With all enhanced factors combined as an agronomic package and compared to the standard system, yield increased by 55 bu/acre (Table 3). These yield improvements can be attributed to maximizing early-season light interception with increased plant growth and higher plant density, providing season-long nutrition and lengthening photosynthetic duration with foliar protection.

Early-Season Hybrid Set

Mid-Season Hybrid Set

Late-Season Hybrid Set

Graph 2. Hybrid yield response to enhanced management in 2022.

The management factor that had the greatest impact on yield in both the standard and enhanced systems was the foliar package applied at R1 (Figure 4 and Table 3.) The addition of the R1 foliar application to the standard system increased yield by 20 bu/acre while its omission from the enhanced system decreased yield by 19 bu/acre.

Table 2. Corn management factors and treatment levels for standard and enhanced agronomic systems evaluated at Sheboygan, WI, in 2022.

The sidedress package added 19 bu/acre to the standard system and reduced yield by 16 bu/acre when removed from the enhanced system. When added to the standard system, the in-furrow package increased yields by 6 bu/acre while its omission to the enhanced system decreased yield by 13 bu/acre. The in-furrow application provided more benefit in the enhanced system than if it was just added alone to the standard system. The enhanced system had more plants to support, and the in-furrow application provided early-season fertility. With a solid base program and good growing conditions at Sheboygan, the higher plant population yielded 13 bu/acre greater even in the standard system. If there were not enough plants (32,000 plants/acre) with all the additional fertility and foliar protection in the enhanced system, yields were reduced by 15 bu/acre compared to the higher plant population (Table 3).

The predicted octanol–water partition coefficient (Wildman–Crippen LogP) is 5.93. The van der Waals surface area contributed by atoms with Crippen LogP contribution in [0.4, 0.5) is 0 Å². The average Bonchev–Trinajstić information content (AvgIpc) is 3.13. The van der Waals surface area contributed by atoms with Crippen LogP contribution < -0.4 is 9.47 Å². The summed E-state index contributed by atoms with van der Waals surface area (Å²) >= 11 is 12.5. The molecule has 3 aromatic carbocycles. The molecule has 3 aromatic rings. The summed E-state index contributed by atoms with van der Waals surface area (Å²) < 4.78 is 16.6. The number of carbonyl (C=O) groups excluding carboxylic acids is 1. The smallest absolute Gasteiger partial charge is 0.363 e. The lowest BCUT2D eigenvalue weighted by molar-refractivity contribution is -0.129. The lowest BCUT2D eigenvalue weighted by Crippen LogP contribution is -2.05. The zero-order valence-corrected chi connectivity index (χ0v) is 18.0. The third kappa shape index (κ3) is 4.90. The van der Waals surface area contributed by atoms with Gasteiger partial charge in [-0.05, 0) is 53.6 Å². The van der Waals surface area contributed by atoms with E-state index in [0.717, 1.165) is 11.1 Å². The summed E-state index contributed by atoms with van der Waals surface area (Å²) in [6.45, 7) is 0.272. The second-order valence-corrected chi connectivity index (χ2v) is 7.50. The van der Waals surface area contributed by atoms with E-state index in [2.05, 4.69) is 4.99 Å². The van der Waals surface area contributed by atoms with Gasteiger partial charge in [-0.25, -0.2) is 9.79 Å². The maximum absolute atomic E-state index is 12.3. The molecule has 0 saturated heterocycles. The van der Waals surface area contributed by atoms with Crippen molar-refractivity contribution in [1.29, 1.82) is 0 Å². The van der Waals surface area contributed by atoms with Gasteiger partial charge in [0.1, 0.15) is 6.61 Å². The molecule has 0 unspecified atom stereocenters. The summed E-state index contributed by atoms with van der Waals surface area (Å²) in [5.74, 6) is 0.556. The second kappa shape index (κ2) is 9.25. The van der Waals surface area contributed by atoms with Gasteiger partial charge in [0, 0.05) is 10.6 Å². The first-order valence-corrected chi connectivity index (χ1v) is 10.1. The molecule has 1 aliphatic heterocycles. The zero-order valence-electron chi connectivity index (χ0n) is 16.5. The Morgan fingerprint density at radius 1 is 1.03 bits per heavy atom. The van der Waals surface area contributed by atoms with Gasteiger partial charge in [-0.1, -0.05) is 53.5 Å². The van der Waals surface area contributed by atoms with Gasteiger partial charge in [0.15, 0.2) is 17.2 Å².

Comparison of Hybrid G99A37 in fields with enhanced crop management
Figure 3. Hybrid G99A37 brand in standard system on left and enhanced system on right at Stacyville, IA, in 2022.

In this study, each individual factor added to the standard system totaled 264 bu/acre while the enhanced system, which included all factors combined, yielded 261 bu/acre. Although not observed in this trial, previous research has shown that combining multiple management factors together creates synergy and tends to boost yields greater than the summation of each individual factor.1 High-yield corn management requires a systems approach to set a high potential early in the season (racehorse hybrids, fertility, higher plant populations) and maintain that yield potential throughout grain fill (fertility and foliar protection).

Table 3. Yield of standard and enhanced management systems and the yields resulting by adding individual factors to the standard system or subtracting individual factors from the enhanced system. Yields are averaged across 2 hybrids, G00A97 and G02K39 brands, at Sheboygan, W,I in 2022.
Comparison of impact of R1 foliar package on tar spot in corn
Figure 4. No R1 foliar package applied on left leaf with severe tar spot. R1 foliar package applied on right leaf with significantly less tar spot at Sheboygan, WI, in 2022.


The on-farm genetic x environment x management trials were designed to better understand how hybrids respond to intensive management at a local level. The environment plays a major role in yield potential, and understanding the interaction between hybrid and crop management allows for better product placement to maximize yield potential.

The key takeaways from these trials include:

  1. There is yield to be gained with more intensive crop management during preplant, at-planting, during vegetative growth and early reproductive growth stages.
  2. Hybrids differ in their response to enhanced management. Some hybrids yield well under minimal management while other hybrids require more intensive management to maximize yield potential.
  3. High-yield corn requires a systems approach to set a high yield potential and maintain that yield potential through grain fill.

It is important to understand that in these trials, there were multiple inputs used to achieve the yield responses that were seen. The yield levels reinforce that many farms still have untapped yield potential. However, a consistent return on investment may not always be achieved without first better understanding the most limiting yield factors on each farm. Identifying the limiting factors can help focus management strategies so a consistent return on investment can be attained.

Local hybrid x management system trials help place the right product on the right acre to maximize yield potential.

If you are interested in participating in local genetic x environment x management trials, please reach out to your local Golden Harvest agronomist or sales representative.